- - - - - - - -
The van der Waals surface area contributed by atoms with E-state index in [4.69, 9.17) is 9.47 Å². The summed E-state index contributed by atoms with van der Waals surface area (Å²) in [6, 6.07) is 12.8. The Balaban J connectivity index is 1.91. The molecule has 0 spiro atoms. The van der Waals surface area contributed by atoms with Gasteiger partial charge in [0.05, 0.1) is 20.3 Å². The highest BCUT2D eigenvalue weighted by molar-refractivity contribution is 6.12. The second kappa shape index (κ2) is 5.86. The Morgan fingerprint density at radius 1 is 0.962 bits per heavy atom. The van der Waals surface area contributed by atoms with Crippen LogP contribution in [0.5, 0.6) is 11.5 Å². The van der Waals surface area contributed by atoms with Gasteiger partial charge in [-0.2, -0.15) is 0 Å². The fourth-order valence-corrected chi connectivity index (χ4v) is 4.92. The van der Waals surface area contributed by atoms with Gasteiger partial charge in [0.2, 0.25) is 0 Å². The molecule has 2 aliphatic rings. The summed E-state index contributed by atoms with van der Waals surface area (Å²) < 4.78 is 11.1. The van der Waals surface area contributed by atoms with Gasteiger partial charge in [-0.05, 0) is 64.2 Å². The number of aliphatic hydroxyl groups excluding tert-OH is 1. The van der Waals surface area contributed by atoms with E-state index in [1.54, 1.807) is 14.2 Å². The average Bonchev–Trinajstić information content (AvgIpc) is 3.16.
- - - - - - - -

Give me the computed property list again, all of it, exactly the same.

The van der Waals surface area contributed by atoms with E-state index in [4.69, 9.17) is 9.47 Å². The summed E-state index contributed by atoms with van der Waals surface area (Å²) in [6, 6.07) is 12.8. The Balaban J connectivity index is 1.91. The molecule has 0 spiro atoms. The van der Waals surface area contributed by atoms with Gasteiger partial charge in [0.05, 0.1) is 20.3 Å². The highest BCUT2D eigenvalue weighted by molar-refractivity contribution is 6.12. The second kappa shape index (κ2) is 5.86. The Morgan fingerprint density at radius 1 is 0.962 bits per heavy atom. The van der Waals surface area contributed by atoms with Crippen LogP contribution in [0.5, 0.6) is 11.5 Å². The van der Waals surface area contributed by atoms with Gasteiger partial charge in [-0.2, -0.15) is 0 Å². The fourth-order valence-corrected chi connectivity index (χ4v) is 4.92. The van der Waals surface area contributed by atoms with Gasteiger partial charge in [0.2, 0.25) is 0 Å². The molecule has 2 aliphatic rings. The summed E-state index contributed by atoms with van der Waals surface area (Å²) < 4.78 is 11.1. The van der Waals surface area contributed by atoms with Gasteiger partial charge in [-0.05, 0) is 64.2 Å². The number of aliphatic hydroxyl groups excluding tert-OH is 1. The van der Waals surface area contributed by atoms with E-state index in [1.54, 1.807) is 14.2 Å². The average Bonchev–Trinajstić information content (AvgIpc) is 3.16.